Be Smart At Meal Time
Putting extra pounds on your pet doesn’t make them warmer. Those added pounds are a serious threat to their health. To keep pets safe, feed your furry or feathered friend well, but don’t go overboard. Keep meals healthy and in good supply.
The Old Boy Scout Motto
“Always be prepared.” Make sure that there are blankets, batteries, meds, food, and other emergency needs in case a winter storm knocks out power or blocks accessible roadways.
Tune In To Potential Problems
Your pet may try to tell you if there is a potential or existing problem. Weakness, lethargy, anxiousness, shivering, or whining can all point to possible issues. Listen and watch.
Giving Shelter In A Storm
Not only during a storm, but shelter for pets in winter is crucial. Particularly pets who spend a lot of time outside. If you must keep an animal out of doors in winter, it is essential that you provide a warm, dry place for them to seek comfort, cover, and safety.
Ice, Ice, Baby
But not for your fur babies! Areas where water has iced over are danger zones for animals. Neither you nor they know if their weight will be tolerated by possibly thin ice.
Keep animals away from drafts. Make sure that your furnace is running properly and that there is no danger of carbon monoxide. Practice extreme caution if using space heaters.
Eliminate Poisoning Possibilities
Always keep products that are “pet-poisonous” locked away. But especially in winter, antifreeze poses a serious threat. It tastes sweet but is deadly.
Let Your Pet Stay Home
We love to take our pets everywhere, but it’s simply not always practical. Hot cars are dangerous, yes. But cold vehicles can be just as deadly. For short days or quick trips, leave your little buddy home where it’s warm. And give your pets a choice of a couple of locations in which to rest or sleep. Different spots offer various degrees of warmth – as needed.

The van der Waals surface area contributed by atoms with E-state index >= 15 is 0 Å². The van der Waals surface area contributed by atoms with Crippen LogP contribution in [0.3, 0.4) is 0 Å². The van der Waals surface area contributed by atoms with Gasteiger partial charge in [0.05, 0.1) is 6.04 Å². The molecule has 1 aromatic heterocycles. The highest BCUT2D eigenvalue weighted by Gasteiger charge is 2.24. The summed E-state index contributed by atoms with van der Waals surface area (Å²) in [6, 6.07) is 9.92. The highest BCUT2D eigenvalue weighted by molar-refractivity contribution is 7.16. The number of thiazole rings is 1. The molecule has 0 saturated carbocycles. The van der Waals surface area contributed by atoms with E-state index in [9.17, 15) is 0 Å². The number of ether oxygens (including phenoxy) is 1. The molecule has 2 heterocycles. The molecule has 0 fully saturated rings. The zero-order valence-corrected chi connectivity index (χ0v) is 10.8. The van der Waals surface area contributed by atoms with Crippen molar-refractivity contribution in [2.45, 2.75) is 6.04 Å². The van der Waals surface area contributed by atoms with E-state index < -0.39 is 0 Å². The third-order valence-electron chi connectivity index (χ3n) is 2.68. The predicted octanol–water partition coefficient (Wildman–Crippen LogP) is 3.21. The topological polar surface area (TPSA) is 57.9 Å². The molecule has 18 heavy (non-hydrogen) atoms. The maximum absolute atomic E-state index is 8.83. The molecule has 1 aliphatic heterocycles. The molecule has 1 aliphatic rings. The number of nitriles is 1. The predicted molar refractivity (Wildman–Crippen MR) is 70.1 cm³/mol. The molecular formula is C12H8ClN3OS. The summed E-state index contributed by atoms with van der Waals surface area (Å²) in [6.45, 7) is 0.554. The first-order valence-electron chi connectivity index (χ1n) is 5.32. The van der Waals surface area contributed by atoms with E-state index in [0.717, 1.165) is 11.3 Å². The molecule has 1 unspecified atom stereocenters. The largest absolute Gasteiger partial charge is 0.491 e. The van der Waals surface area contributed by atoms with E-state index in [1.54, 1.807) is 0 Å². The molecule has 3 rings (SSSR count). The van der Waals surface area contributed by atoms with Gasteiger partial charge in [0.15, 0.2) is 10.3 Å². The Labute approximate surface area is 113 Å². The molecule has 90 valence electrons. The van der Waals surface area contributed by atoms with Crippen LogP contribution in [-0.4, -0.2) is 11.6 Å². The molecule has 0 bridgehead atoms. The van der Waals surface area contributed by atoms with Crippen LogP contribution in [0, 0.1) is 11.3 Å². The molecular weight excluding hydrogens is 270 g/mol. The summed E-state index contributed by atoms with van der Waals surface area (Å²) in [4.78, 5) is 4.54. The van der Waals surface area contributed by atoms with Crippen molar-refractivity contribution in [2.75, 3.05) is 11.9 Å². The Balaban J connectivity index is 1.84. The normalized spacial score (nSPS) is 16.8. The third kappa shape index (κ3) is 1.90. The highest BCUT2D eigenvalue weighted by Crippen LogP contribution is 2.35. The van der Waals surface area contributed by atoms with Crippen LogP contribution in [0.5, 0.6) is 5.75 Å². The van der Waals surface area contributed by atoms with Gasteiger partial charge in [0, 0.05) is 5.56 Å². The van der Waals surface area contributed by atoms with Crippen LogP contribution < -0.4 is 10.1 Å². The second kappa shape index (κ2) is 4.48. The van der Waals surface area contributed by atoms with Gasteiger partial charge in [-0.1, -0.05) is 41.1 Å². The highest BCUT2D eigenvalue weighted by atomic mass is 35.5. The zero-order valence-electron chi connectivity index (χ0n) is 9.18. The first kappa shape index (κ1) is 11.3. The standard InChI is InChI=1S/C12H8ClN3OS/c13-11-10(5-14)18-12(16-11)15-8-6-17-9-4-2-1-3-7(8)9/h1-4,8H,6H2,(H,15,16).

Likewise, it should be noted that the notion of your pet being somehow impervious to cold weather is dangerous thinking. The assumption that “animals are more resilient” is not even remotely accurate. Keeping pets outdoors in winter leaves them highly susceptible to hypothermia and frostbite.
Collars, IDs, and Chips
As always, make sure that your pet has a collar with updated ID tag and is chipped. When the snow flies, lost animals can’t pick up scents that might ordinarily help them find their way home.
Wipe Off Fur and Feet
Salt, antifreeze, and deicers must be wiped from your pet’s feet, belly, and other areas after winter walks. If you use any of these, make sure they are pet-safe products.
A New Frock For Your Furry Friend
Sweaters and jackets keep both humans and animals warm in nasty weather. Have a couple of choices at the ready in case the first piece of warm clothing gets wet.
Inspect Paws Regularly
Bleeding and/or cracked pads tend to be a problem when the weather turns in winter. Watch for between-toe ice balls and stay away from road and sidewalk salt whenever possible (or clean paws thoroughly after walks).
Warm Cars Attract Animals
A warm vehicle is an attractive, seemingly safe haven to a wild or outdoor animal. They frequently hole up in engine compartments and wheel wells. Make some noise to drive them off and check for these little guys before starting your car.
All Animals Have Different Tolerances
Know your pet’s limits when it comes to frigid temperatures. Short hair, short legs, body fat, age, and certain health conditions all can play a part in a pet’s tolerance to cold weather.
And don’t be afraid to do a bit of preventative maintenance. Get your little friends checked out for health conditions that may worsen with or be affected by cold weather – i.e., arthritis. Wellness exams are recommended once a year, even without the possibility of extreme winter weather.